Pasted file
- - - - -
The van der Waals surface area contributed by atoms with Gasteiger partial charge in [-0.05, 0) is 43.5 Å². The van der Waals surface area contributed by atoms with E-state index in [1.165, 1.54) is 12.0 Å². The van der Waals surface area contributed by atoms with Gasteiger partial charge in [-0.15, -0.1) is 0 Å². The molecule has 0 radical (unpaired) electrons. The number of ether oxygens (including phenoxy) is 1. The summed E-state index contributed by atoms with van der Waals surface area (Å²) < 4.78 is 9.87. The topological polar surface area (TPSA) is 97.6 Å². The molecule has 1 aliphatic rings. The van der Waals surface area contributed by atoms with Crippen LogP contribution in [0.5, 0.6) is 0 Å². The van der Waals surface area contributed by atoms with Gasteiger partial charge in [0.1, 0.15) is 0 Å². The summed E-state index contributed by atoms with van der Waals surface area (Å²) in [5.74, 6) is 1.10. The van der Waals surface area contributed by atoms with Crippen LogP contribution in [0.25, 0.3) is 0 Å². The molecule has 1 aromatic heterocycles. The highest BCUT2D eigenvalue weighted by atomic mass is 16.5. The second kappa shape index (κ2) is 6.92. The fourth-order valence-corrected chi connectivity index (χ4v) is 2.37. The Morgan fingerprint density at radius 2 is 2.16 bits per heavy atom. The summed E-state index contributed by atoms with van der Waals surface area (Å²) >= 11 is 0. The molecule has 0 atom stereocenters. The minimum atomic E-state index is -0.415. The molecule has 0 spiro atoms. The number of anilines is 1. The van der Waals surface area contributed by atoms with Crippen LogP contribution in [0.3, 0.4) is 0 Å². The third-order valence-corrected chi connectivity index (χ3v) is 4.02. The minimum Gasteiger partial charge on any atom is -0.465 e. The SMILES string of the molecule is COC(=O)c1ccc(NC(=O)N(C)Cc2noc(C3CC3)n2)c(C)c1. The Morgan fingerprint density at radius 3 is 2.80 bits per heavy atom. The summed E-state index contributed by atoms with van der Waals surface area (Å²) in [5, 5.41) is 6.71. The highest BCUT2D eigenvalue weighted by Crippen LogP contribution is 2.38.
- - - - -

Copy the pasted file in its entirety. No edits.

The van der Waals surface area contributed by atoms with Gasteiger partial charge in [-0.05, 0) is 43.5 Å². The van der Waals surface area contributed by atoms with E-state index in [1.165, 1.54) is 12.0 Å². The van der Waals surface area contributed by atoms with Gasteiger partial charge in [-0.15, -0.1) is 0 Å². The molecule has 0 radical (unpaired) electrons. The number of ether oxygens (including phenoxy) is 1. The summed E-state index contributed by atoms with van der Waals surface area (Å²) < 4.78 is 9.87. The topological polar surface area (TPSA) is 97.6 Å². The molecule has 1 aliphatic rings. The van der Waals surface area contributed by atoms with Crippen LogP contribution in [0.5, 0.6) is 0 Å². The van der Waals surface area contributed by atoms with Gasteiger partial charge in [0.1, 0.15) is 0 Å². The summed E-state index contributed by atoms with van der Waals surface area (Å²) in [5.74, 6) is 1.10. The van der Waals surface area contributed by atoms with Crippen LogP contribution in [0.25, 0.3) is 0 Å². The molecule has 1 aromatic heterocycles. The highest BCUT2D eigenvalue weighted by atomic mass is 16.5. The second kappa shape index (κ2) is 6.92. The fourth-order valence-corrected chi connectivity index (χ4v) is 2.37. The Morgan fingerprint density at radius 2 is 2.16 bits per heavy atom. The summed E-state index contributed by atoms with van der Waals surface area (Å²) >= 11 is 0. The molecule has 0 atom stereocenters. The minimum atomic E-state index is -0.415. The molecule has 0 spiro atoms. The number of anilines is 1. The van der Waals surface area contributed by atoms with Crippen LogP contribution in [0.3, 0.4) is 0 Å². The third-order valence-corrected chi connectivity index (χ3v) is 4.02. The minimum Gasteiger partial charge on any atom is -0.465 e. The SMILES string of the molecule is COC(=O)c1ccc(NC(=O)N(C)Cc2noc(C3CC3)n2)c(C)c1. The Morgan fingerprint density at radius 3 is 2.80 bits per heavy atom. The summed E-state index contributed by atoms with van der Waals surface area (Å²) in [5, 5.41) is 6.71. The highest BCUT2D eigenvalue weighted by Crippen LogP contribution is 2.38.